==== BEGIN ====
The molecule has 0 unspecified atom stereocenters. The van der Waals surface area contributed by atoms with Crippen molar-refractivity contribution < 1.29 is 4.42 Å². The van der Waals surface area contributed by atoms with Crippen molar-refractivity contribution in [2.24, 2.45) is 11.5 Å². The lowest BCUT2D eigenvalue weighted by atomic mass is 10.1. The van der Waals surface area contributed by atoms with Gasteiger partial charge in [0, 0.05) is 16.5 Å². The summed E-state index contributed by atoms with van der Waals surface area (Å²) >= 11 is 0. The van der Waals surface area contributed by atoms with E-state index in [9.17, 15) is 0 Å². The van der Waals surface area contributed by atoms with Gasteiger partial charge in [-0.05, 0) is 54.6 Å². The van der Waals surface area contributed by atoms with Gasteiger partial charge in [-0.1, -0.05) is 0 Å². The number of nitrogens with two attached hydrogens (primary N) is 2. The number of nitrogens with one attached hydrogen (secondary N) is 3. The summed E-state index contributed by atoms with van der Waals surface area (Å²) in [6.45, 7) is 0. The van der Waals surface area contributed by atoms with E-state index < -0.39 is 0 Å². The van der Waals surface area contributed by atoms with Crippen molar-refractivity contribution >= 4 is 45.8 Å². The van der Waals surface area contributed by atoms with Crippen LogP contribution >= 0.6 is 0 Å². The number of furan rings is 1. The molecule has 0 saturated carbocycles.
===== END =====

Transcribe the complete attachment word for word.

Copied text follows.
The molecule has 0 unspecified atom stereocenters. The van der Waals surface area contributed by atoms with Crippen molar-refractivity contribution < 1.29 is 4.42 Å². The van der Waals surface area contributed by atoms with Crippen molar-refractivity contribution in [2.24, 2.45) is 11.5 Å². The lowest BCUT2D eigenvalue weighted by atomic mass is 10.1. The van der Waals surface area contributed by atoms with Gasteiger partial charge in [0, 0.05) is 16.5 Å². The summed E-state index contributed by atoms with van der Waals surface area (Å²) >= 11 is 0. The van der Waals surface area contributed by atoms with E-state index in [9.17, 15) is 0 Å². The van der Waals surface area contributed by atoms with Gasteiger partial charge in [-0.05, 0) is 54.6 Å². The van der Waals surface area contributed by atoms with Gasteiger partial charge in [-0.1, -0.05) is 0 Å². The number of nitrogens with two attached hydrogens (primary N) is 2. The number of nitrogens with one attached hydrogen (secondary N) is 3. The summed E-state index contributed by atoms with van der Waals surface area (Å²) in [6.45, 7) is 0. The van der Waals surface area contributed by atoms with E-state index < -0.39 is 0 Å². The van der Waals surface area contributed by atoms with Crippen molar-refractivity contribution >= 4 is 45.8 Å². The van der Waals surface area contributed by atoms with Crippen LogP contribution >= 0.6 is 0 Å². The number of furan rings is 1. The molecule has 0 saturated carbocycles.